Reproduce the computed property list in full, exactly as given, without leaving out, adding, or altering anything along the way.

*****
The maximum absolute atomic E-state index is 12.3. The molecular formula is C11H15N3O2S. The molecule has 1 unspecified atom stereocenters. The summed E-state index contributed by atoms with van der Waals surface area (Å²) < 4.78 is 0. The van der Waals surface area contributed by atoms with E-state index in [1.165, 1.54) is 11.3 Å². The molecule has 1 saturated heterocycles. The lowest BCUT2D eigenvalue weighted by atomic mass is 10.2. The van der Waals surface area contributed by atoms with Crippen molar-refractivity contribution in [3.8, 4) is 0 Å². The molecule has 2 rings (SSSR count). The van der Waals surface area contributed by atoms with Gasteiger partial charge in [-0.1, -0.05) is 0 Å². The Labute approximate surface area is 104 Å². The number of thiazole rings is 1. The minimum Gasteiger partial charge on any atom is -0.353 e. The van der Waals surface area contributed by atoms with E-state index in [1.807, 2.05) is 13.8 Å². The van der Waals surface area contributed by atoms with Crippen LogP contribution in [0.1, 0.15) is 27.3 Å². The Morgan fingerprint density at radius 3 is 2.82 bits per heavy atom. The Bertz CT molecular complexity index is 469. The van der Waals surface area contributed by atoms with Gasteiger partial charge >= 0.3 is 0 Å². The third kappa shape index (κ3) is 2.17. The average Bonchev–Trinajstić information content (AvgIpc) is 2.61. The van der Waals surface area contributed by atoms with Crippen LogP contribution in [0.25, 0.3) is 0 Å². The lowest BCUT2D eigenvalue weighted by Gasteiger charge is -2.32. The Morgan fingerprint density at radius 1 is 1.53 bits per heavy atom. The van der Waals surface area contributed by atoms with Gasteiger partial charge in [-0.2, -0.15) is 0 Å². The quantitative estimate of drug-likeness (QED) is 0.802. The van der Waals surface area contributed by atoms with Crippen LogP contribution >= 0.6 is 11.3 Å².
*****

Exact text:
The maximum absolute atomic E-state index is 12.3. The molecular formula is C11H15N3O2S. The molecule has 1 unspecified atom stereocenters. The summed E-state index contributed by atoms with van der Waals surface area (Å²) < 4.78 is 0. The van der Waals surface area contributed by atoms with E-state index in [1.165, 1.54) is 11.3 Å². The molecule has 1 saturated heterocycles. The lowest BCUT2D eigenvalue weighted by atomic mass is 10.2. The van der Waals surface area contributed by atoms with Crippen molar-refractivity contribution in [3.8, 4) is 0 Å². The molecule has 2 rings (SSSR count). The van der Waals surface area contributed by atoms with Gasteiger partial charge in [-0.1, -0.05) is 0 Å². The Labute approximate surface area is 104 Å². The number of thiazole rings is 1. The minimum Gasteiger partial charge on any atom is -0.353 e. The van der Waals surface area contributed by atoms with E-state index in [1.807, 2.05) is 13.8 Å². The van der Waals surface area contributed by atoms with Crippen LogP contribution in [0.1, 0.15) is 27.3 Å². The Morgan fingerprint density at radius 3 is 2.82 bits per heavy atom. The Bertz CT molecular complexity index is 469. The van der Waals surface area contributed by atoms with Gasteiger partial charge >= 0.3 is 0 Å². The third kappa shape index (κ3) is 2.17. The average Bonchev–Trinajstić information content (AvgIpc) is 2.61. The van der Waals surface area contributed by atoms with Crippen LogP contribution in [0.25, 0.3) is 0 Å². The lowest BCUT2D eigenvalue weighted by Gasteiger charge is -2.32. The Morgan fingerprint density at radius 1 is 1.53 bits per heavy atom. The van der Waals surface area contributed by atoms with Gasteiger partial charge in [-0.2, -0.15) is 0 Å². The quantitative estimate of drug-likeness (QED) is 0.802. The van der Waals surface area contributed by atoms with Crippen LogP contribution >= 0.6 is 11.3 Å².